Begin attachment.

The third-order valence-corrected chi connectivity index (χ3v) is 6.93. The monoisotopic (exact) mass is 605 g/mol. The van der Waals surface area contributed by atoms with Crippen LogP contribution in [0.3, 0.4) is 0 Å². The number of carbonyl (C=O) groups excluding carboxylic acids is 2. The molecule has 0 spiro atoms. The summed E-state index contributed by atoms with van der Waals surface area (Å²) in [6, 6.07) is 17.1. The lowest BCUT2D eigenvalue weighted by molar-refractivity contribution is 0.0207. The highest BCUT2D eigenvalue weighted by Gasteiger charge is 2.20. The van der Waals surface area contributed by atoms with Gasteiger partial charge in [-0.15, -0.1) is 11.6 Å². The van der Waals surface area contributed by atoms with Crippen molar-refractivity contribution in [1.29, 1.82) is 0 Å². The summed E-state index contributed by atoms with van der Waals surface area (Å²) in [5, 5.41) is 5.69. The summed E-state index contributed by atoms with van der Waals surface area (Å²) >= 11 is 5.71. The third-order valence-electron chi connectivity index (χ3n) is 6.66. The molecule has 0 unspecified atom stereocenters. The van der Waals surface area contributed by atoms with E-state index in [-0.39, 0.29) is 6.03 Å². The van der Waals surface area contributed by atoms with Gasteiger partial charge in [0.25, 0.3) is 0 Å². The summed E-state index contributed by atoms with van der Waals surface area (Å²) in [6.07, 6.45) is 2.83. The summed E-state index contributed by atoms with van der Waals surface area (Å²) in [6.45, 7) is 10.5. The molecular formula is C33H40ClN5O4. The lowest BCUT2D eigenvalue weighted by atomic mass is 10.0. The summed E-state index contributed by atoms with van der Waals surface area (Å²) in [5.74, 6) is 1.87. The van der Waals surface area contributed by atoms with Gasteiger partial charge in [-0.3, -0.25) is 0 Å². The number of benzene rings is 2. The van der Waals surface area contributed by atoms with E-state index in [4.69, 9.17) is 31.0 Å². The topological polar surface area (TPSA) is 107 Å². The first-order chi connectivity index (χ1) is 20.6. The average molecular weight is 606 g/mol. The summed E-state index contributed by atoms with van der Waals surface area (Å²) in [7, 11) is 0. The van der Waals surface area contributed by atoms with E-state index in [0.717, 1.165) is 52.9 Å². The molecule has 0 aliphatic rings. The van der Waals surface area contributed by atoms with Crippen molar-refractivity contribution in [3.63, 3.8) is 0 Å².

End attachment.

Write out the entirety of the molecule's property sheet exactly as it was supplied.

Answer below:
The third-order valence-corrected chi connectivity index (χ3v) is 6.93. The monoisotopic (exact) mass is 605 g/mol. The van der Waals surface area contributed by atoms with Crippen LogP contribution in [0.3, 0.4) is 0 Å². The number of carbonyl (C=O) groups excluding carboxylic acids is 2. The molecule has 0 spiro atoms. The summed E-state index contributed by atoms with van der Waals surface area (Å²) in [6, 6.07) is 17.1. The lowest BCUT2D eigenvalue weighted by molar-refractivity contribution is 0.0207. The highest BCUT2D eigenvalue weighted by Gasteiger charge is 2.20. The van der Waals surface area contributed by atoms with Gasteiger partial charge in [-0.15, -0.1) is 11.6 Å². The van der Waals surface area contributed by atoms with Crippen molar-refractivity contribution in [1.29, 1.82) is 0 Å². The summed E-state index contributed by atoms with van der Waals surface area (Å²) in [5, 5.41) is 5.69. The summed E-state index contributed by atoms with van der Waals surface area (Å²) >= 11 is 5.71. The third-order valence-electron chi connectivity index (χ3n) is 6.66. The molecule has 0 unspecified atom stereocenters. The van der Waals surface area contributed by atoms with E-state index in [-0.39, 0.29) is 6.03 Å². The van der Waals surface area contributed by atoms with Gasteiger partial charge in [0.25, 0.3) is 0 Å². The summed E-state index contributed by atoms with van der Waals surface area (Å²) in [6.07, 6.45) is 2.83. The summed E-state index contributed by atoms with van der Waals surface area (Å²) in [6.45, 7) is 10.5. The molecular formula is C33H40ClN5O4. The lowest BCUT2D eigenvalue weighted by atomic mass is 10.0. The summed E-state index contributed by atoms with van der Waals surface area (Å²) in [5.74, 6) is 1.87. The van der Waals surface area contributed by atoms with Gasteiger partial charge in [-0.3, -0.25) is 0 Å². The number of benzene rings is 2. The van der Waals surface area contributed by atoms with E-state index in [4.69, 9.17) is 31.0 Å². The topological polar surface area (TPSA) is 107 Å². The first-order chi connectivity index (χ1) is 20.6. The average molecular weight is 606 g/mol. The summed E-state index contributed by atoms with van der Waals surface area (Å²) in [7, 11) is 0. The van der Waals surface area contributed by atoms with E-state index in [0.717, 1.165) is 52.9 Å². The molecule has 0 aliphatic rings. The van der Waals surface area contributed by atoms with Crippen molar-refractivity contribution in [3.63, 3.8) is 0 Å².